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Chapter 12: Using Language

by: Robin W.

Chapter 12: Using Language COMS 1301

Robin W.
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About this Document

This covers the meaning of words, using language accurately, using language clearly, using language vividly, using language appropriately, and a note on inclusive language.
Fundamentals of Public Speaking
Sandie Idziak
Class Notes
communication, Language




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This 3 page Class Notes was uploaded by Robin W. on Monday October 3, 2016. The Class Notes belongs to COMS 1301 at University of Texas at Arlington taught by Sandie Idziak in Fall 2016. Since its upload, it has received 6 views. For similar materials see Fundamentals of Public Speaking in Journalism and Mass Communications at University of Texas at Arlington.

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Date Created: 10/03/16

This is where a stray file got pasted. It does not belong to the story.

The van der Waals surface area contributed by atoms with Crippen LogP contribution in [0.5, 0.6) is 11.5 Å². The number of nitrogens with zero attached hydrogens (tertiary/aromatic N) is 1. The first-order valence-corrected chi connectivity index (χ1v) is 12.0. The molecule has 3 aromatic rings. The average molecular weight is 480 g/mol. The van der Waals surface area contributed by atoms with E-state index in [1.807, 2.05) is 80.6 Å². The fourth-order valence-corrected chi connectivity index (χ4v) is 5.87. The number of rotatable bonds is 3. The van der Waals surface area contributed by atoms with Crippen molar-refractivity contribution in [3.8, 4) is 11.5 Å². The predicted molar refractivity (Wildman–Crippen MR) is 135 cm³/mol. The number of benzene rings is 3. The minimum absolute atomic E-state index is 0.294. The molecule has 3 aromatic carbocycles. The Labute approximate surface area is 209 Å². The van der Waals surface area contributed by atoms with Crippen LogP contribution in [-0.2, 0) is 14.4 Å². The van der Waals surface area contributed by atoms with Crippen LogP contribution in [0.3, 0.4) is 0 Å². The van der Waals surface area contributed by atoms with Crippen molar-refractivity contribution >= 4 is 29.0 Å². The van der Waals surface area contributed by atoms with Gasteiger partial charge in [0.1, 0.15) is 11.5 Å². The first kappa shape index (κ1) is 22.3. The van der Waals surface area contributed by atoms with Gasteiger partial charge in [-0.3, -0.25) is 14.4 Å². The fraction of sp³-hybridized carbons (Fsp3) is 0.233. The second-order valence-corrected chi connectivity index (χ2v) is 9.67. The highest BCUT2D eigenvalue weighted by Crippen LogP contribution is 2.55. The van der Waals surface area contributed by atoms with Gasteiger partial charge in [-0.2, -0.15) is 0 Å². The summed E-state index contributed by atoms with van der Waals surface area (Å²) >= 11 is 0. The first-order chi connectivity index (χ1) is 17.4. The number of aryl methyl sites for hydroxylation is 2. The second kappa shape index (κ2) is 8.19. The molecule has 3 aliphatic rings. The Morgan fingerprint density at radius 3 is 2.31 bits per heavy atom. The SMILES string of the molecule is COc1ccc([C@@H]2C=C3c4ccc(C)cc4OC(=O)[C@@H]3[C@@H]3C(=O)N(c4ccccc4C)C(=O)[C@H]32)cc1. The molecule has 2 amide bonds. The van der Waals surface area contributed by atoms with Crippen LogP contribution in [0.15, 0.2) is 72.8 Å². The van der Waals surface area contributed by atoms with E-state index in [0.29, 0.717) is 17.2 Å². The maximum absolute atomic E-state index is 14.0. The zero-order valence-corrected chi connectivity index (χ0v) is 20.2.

Chapter 12: Using Language Coms 1301-007 Blue-Definition bold- important tips • You must choose the right words for the job you want to do o Good speakers are aware of the meaning of words • Meaning of words o Words have two meanings § Denotative: the literal or dictionary meaning of a word or phrase • Precise, literal, and objective • Describes the object, person, place, idea or event to which the word refers o Ex. School is a place, institution, or building where instruction is given § Connotative: the meaning suggested by the associations or emotions triggered by a word or phrase • Variable, figurative, and subjective • Suggests or implies o Ex. School might connote everything personal growth to boring homework assignments • Gives intensity and emotional power • Enriches the meaning of your statement • Using language accurately o Mistakes with language are rare among college students, but one word may capture our ideas more precisely than others § Every word has shades of meaning that distinguish it from other words o Thesaurus: book of synonyms o Ask yourself “what do I want to say” “what do I really mean” • Using language clearly o A speakers meaning must be immediately comprehensible § It also must be clear so there is no misunderstanding o Use familiar words § Listeners want plain talk § Big words (or lots of words) are not needed to impress listeners o Choose concrete words § Concrete words refer to tangible object • People, places and things • The more specific a word, the more concrete it is • Ex. Carrot, pencil, nose, door § Abstract words refer to ideas or concepts • This includes qualities or attributes • Ex. Humility, science, progress, and philosophy • Easier to interpret than concrete words • Eliminate clutter o Clutter forces the listener to work through a bunch of words to derive the meaning o Keep your language lean and lively o Do not use several words when one or two will do o Let your ideas emerge firmly and sharply o Do not use two or three synonymous adjectives when they are not necessary § Ex. A hot steamy, torrid day o Look for this when revising your outline • Using language vividly o Sometimes you can be accurate and clear without being interesting o Imagery: the use of vivid language to create mental images of objects, actions, or ideas § You want your audience to be able to “see” and “hear” what you are talking about § Concrete words can be used as effective imagery • They call up mental impressions of sights, sounds, touch, smell, and taste § Simile: an explicit comparison between things that are different but have something in common § Uses “like” or as” § Make sure you avoid using clichés like “fresh as a daisy” • Cliché: a trite or overused expression § Metaphor: an implicit comparison between different things that have something in common • Does not use “like” or “as” § Metaphors and similes can make abstract ideas concrete, clarify the unknown, and express feelings and emotions o Rhythm: the pattern of sound in a speech created by the choice and arrangement of words § Used to enhance the impact of their words • Do not emphasize sound and rhythm at the expense of meaning § This can also reinforce the message § Parallelism: the similar arrangement of a pair or series of related words, phrases, or sentences • Ex. “Rich and poor, intelligent and ignorant, wise and foolish, virtuous and vicious, man and woman-it is ever the same, each soul must depend wholly on itself” –Elizabeth Cady Stanton § Repetition: reiteration or the same word or set of words at the beginning or end of successive clauses or sentences • Unifies sequence of ideas • emphasizes an idea by stating it more than once • helps create a strong emotional effect § Alliteration: repetition of the initial consonant sound of close or adjoining words • Catches attention of listeners • Makes your ideas easier to remember § Antithesis: the juxtaposition of contrasting ideas, usually in parallel structure • Gives employees a touch of class • Produces neatly turned out phrase • Using language appropriately o Make sure it is appropriate to the occasion § Not too formal, and not too casual o Make sure it is appropriate to the audience § Avoid language that might offend your audience § Make sure you don’t use too many technical terms § Speakers are expected to elevate and polish their language when addressing the audience o Make sure your topic is appropriate o Make sure your language is appropriate to the speaker § Don’t do anything that you are uncomfortable with § Develop your speaking style • A note on inclusive language o You must be respectful of different groups o Inclusive language: language that does not stereotype, demean, or patronize people on the basis of gender, race, religion, disability sexual orientation, or other factors o Avoid the generic “he” § Generic “he”: the use of “he” to refer to both the women and men o Avoid the use of “man” when referring to both men and women o Avoid stereotyping jobs and social roles by gender o Use name that groups use to identify themselves § Ex. Don’t call gay men and lesbian women homosexuals